by Camille Chevalier-Karfis, French Today
As a teacher for adults, I am often surprised to see that my students have forgotten how to study. So, here are some pointers for people who want to learn French to communicate, not only to pass exams.
If you are familiar with my site, you know how much I emphasize that written French and spoken French are like 2 different languages. So if you want to be able to speak French, you must train with audio. But not any audio: the speed is essential, and should be adapted to your level.
Play a very short passage, a short sentence, then repeat. Don't read the transcript; just repeat the sounds, trying to imitate the speaker as if you were an actor. Repeat as many times as necessary. Once you have the pronunciation down, then, and only then, you can look at the transcript.
If you are more advanced, read out loud over the voice that is reading, and study how your pronunciation differs. Pay close attention to the word grouping, the liaisons and glidings.
A great way to practice speaking is to ask short questions on a text and answer them. First of all, that will give you good training on question building, which is an essential part of conversation. Then you can answer the questions and practice your speaking ability. Use the companion workbook I developed to accompany my audio novel "Une Semaine à Paris, a traveler's guide with a novel twist".
When memorizing new vocabulary, remember that it's not because you understand the French word that you could come up with it. I have seen people approach lists of vocabulary by looking at the French and seeing if they can understand the English; this is good to build your understanding, but not your speaking ability. Au contraire, you need to look at the English, and see if you can come up with the French. Flash cards are a great way to memorize a lot of vocabulary. Don't forget to always have an article to go with a noun so you learn the gender as well as the noun.
You can find good resources to learn French pronunciation (like my masterclass "Secrets of French Pronunciation") and it is indeed important that you memorize and understand the many rules of French pronunciation. But then, you need someone to listen to you and correct your mistakes. No software or recorded lesson can do that. It needs to be a real person. This investment in a couple of private lessons can change your French accent for the rest of your French speaking life.
Avoid linking the French word to the English word as much as possible. When you learn the word "le chien", picture a dog in your head, and link the French word to this. Going trough another language is a waste of time and effort, and will cause trouble when the French and English don't follow the same pattern.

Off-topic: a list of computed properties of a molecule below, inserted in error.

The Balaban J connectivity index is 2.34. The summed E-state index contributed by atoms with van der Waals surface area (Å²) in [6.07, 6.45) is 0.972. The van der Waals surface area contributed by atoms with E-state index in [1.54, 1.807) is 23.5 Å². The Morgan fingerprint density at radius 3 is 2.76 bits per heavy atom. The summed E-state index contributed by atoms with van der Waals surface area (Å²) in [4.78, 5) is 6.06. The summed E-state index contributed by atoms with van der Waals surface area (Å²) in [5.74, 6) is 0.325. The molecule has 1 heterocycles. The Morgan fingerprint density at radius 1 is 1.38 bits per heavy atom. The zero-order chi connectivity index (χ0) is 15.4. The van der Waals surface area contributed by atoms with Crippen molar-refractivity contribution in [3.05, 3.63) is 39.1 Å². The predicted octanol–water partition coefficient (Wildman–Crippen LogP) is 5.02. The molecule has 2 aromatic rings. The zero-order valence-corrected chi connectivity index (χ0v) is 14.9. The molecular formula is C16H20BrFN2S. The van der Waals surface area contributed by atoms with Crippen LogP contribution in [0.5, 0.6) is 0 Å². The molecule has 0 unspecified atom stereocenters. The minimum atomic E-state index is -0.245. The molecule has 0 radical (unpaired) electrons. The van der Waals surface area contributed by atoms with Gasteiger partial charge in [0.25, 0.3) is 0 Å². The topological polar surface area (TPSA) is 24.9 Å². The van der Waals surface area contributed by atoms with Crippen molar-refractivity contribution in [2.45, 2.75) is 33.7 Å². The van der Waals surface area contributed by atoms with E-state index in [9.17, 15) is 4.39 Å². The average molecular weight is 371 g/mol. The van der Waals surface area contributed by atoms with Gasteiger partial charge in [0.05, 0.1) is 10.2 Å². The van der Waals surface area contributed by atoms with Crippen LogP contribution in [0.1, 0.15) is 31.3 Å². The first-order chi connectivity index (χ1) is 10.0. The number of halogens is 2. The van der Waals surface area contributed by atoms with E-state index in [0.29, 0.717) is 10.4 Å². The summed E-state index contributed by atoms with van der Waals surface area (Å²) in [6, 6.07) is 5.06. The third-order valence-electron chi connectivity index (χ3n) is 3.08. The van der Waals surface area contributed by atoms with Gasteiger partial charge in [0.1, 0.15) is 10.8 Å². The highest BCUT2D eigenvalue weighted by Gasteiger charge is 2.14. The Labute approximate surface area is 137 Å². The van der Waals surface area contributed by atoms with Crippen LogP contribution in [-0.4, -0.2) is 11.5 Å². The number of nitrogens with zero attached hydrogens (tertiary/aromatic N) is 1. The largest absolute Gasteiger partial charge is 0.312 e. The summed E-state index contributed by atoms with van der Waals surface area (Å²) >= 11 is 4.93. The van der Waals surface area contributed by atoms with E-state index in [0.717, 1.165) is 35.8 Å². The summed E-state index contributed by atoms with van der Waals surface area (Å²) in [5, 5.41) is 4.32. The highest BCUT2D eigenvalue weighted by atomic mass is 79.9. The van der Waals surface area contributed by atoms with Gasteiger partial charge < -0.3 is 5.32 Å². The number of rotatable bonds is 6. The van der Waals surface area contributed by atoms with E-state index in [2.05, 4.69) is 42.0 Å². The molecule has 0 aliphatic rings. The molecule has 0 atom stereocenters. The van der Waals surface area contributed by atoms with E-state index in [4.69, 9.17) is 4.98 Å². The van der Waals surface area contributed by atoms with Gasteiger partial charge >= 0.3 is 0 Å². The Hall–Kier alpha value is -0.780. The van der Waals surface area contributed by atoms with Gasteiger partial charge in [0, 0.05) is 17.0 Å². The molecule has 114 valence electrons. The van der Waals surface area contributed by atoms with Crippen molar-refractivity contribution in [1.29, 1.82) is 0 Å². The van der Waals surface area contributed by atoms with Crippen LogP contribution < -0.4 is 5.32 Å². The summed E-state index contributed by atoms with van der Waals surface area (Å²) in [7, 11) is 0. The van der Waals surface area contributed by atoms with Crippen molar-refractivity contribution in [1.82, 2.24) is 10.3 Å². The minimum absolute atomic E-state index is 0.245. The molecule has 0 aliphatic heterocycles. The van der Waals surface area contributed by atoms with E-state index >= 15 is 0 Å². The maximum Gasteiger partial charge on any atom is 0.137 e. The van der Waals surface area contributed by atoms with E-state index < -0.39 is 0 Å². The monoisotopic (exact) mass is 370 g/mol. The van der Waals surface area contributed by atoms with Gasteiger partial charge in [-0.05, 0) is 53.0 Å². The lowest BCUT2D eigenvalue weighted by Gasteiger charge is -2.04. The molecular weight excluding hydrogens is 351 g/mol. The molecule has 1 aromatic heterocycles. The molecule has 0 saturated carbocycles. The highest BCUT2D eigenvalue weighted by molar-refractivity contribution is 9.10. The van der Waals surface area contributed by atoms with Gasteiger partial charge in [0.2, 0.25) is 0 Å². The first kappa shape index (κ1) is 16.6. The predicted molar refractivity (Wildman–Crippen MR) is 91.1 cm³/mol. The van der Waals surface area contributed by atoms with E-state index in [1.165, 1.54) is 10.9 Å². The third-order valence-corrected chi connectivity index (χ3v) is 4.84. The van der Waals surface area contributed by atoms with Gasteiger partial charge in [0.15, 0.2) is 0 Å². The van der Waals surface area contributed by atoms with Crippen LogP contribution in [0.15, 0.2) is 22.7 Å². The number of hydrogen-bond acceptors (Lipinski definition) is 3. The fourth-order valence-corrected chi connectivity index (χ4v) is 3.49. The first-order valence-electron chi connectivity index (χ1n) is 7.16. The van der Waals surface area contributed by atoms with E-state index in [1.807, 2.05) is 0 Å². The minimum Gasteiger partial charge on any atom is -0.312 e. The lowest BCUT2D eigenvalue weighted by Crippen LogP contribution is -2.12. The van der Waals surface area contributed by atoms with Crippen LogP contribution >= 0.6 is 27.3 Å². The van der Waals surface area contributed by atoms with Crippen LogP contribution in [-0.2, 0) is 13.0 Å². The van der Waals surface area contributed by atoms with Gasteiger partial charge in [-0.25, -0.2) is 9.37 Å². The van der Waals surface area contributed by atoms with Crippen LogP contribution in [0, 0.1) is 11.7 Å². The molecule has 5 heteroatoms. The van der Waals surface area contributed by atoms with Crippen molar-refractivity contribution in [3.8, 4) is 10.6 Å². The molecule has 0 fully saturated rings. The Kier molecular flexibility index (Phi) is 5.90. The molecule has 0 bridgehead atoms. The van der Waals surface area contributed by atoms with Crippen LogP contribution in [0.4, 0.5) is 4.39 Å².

Not in French. Sorry. French is a very structured language, and you need to understand this structure. Then you can move on to acquiring reflexes, and have the words come naturally to you. But at one point, you need to understand how it works, how you must arrange the words to build a sentence. And that is what grammar is.
Typically, French verbs are taught from "Je" to "Ils". The problem is that when you memorize something in order, your brain memorizes the order as well. And then you have to go through the whole list to get to the "ils" form...
Instead, write down your subject pronouns, and then pick them at random. Believe me, you'll gain a lot of speed when speaking. And don't forget to train in the negative form as well. Check out my French Verb Drills, they are the best tool to memorize French verb tenses and gain speed.
When you spend time memorizing something, your brain will store it in its short term memory. Only experience and repetition will store the info in your long term memory. So it's better to work on your French regularly, for say 20 minutes per day and do a lot of repetitions, than spend 3 hours on it once a week.
Once you are at an intermediate level, you need to make the transition from "thinking" the language to speaking it automatically. Build reflexes. That is where sentence learning can be useful, especially ones with pronouns. Make lists of common yet complex sentences "il m'a dit", "je lui ai donné" etc... and memorize them. Also, train on saying things that are relevant to you, and likely to come up in conversation: what you like to do, your job, your family situation...
If you liked my tips on the best way to study French for speaking, you may also like my tips on the best way to study French for listening and understanding.
Born and raised in Paris, I lived in Boston for 16 years and have been teaching French to adults around the world for 19 years. Returning to France in 2008, I created French Today which offers audiobooks and lessons in grammar, pronunciation and vocabulary. All my lessons come from my personal teaching experiences. I developed my method to match the needs of adults who want to learn and interact in real, modern French.